Firefighters are battling a 128-acre brush fire near "The Dish," a grassy open area west of the Stanford University main campus, along Junipero Serra Boulevard.
No structures are threatened, no lives have been harmed, and no evacuations are planned, according to Barbara Cimino, spokesperson for the Palo Alto Fire Department.
The cause of the fire was a malfunctioning water-pump generator. It was near the observatory, but the observatory is secure and Dish is not threatened, she said.
While the fire had not been 100 percent contained as of 6:30 p.m., Cimino said she expected it to be contained "shortly."
Cimino said that the State of California had declared fire season early this year.
"This is going to be a tough fire season for all of California," she said.
Firefighters will be at the scene most of the night monitoring hot spots, she added.
The blaze drew a response from numerous firefighting units, including the Santa Clara County Fire Department, Gilroy and Morgan Hill firefighters, a strike team from San Mateo County, and the Cal FIRE/California Department of Forestry.
Cal FIRE firefighters in helicopters were spraying the fire with liquid from red buckets, witnesses said. Cimino said fire personnel were simultaneously working the perimeter of the fire.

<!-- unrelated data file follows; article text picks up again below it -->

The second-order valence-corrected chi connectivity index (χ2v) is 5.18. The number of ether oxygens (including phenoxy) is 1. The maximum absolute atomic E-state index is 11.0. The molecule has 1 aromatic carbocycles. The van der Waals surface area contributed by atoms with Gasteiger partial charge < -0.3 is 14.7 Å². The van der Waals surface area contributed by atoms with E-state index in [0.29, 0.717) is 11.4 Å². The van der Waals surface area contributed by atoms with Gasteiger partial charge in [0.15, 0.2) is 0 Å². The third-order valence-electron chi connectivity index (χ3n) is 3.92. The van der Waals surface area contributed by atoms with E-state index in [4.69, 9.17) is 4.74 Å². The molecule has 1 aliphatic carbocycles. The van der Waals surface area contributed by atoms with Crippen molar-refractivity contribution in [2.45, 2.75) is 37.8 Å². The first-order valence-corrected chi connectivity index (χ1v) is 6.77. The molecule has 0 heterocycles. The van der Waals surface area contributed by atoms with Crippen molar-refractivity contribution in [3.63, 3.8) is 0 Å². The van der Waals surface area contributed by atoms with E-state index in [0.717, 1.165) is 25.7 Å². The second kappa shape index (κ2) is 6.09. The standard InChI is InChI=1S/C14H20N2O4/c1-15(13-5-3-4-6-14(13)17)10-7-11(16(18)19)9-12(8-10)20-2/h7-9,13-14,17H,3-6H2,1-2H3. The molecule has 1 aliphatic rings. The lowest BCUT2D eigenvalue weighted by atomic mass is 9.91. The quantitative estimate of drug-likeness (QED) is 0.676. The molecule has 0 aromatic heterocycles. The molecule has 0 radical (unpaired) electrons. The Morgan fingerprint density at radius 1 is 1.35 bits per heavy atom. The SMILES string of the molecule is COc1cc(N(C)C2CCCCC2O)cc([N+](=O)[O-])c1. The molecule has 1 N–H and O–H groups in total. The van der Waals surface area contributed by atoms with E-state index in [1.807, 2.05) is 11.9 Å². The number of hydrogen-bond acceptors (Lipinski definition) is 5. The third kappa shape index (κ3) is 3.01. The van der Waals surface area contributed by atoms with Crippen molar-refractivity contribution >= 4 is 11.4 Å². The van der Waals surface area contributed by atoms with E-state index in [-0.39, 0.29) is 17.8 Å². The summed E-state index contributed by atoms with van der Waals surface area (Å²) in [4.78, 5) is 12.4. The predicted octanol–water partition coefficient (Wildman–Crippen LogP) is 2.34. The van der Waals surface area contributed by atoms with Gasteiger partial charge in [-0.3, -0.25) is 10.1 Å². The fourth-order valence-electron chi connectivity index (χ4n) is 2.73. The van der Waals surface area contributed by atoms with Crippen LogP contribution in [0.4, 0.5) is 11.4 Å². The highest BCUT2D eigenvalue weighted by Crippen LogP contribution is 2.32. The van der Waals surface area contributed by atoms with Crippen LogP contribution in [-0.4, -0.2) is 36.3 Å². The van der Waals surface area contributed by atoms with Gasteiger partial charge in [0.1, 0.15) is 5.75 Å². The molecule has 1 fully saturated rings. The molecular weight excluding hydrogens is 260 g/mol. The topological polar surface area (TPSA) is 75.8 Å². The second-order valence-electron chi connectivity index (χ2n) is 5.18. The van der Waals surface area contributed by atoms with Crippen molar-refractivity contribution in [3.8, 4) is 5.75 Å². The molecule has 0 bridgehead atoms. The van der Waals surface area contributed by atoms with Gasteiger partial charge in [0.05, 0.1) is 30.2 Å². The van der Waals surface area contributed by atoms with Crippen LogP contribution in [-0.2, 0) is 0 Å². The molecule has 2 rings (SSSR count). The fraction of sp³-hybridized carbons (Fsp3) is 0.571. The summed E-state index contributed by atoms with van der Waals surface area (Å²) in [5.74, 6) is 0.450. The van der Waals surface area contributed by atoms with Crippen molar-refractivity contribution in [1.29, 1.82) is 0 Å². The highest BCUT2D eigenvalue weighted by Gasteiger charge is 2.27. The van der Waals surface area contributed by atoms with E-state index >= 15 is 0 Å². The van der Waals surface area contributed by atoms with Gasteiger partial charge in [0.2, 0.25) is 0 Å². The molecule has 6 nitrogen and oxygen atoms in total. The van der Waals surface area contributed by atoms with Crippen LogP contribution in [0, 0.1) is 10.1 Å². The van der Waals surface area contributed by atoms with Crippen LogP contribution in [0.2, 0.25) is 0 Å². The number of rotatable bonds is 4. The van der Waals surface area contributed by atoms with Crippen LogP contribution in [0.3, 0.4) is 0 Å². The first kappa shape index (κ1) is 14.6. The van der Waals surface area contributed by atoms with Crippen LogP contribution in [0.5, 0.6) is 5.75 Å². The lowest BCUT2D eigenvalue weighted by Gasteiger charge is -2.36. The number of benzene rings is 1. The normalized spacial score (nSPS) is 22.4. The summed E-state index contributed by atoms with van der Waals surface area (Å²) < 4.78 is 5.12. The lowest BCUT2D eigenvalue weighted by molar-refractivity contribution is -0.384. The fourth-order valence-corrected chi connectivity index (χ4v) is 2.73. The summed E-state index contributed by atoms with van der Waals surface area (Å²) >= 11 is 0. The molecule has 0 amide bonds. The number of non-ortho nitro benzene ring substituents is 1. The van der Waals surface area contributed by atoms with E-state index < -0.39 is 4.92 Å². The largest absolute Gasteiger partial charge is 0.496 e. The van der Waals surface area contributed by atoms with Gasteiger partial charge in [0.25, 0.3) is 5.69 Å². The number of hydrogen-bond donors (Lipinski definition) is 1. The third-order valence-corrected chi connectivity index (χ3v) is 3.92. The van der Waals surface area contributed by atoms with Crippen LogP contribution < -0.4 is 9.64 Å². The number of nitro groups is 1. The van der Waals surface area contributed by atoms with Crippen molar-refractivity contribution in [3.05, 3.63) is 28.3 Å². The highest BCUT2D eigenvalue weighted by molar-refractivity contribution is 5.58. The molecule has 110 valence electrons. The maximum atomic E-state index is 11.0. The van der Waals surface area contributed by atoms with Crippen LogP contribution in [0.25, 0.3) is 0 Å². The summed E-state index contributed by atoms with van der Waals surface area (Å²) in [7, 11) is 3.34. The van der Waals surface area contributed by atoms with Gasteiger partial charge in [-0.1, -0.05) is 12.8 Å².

The incident area is called the Junipero Serra/Frenchman's area and includes the foothills north of Page Mill Road, east of Highway 280 and west of Junipero Serra. The blaze is consuming coyote brush and oak trees, Cimino said.
The smoke drew the attention of residents and commuters throughout the mid-Peninsula.
"It looks pretty big. You can see the fire. You can see the smoke," a spokesperson from the Stanford public safety office said at about 4:30 p.m.
Traffic in the area was jammed as portions of Junipero Serra and Page Mill Road were closed.
The Palo Alto Fire Department received a call about the fire at approximately 4 p.m.
Anne Chang, who lives on Stanford land east of Junipero Serra, said she got home at 4 p.m and saw a bright red flame on the northern part of the Dish. It spread southward toward the hiking trails and the hay-stack sculptures.
Another resident, Professor Norman Naimark, was standing by his home at around 6 p.m. and watching the commotion.
"It looks like we don't have to evacuate," he said.
An update on the containment of the blaze is available here.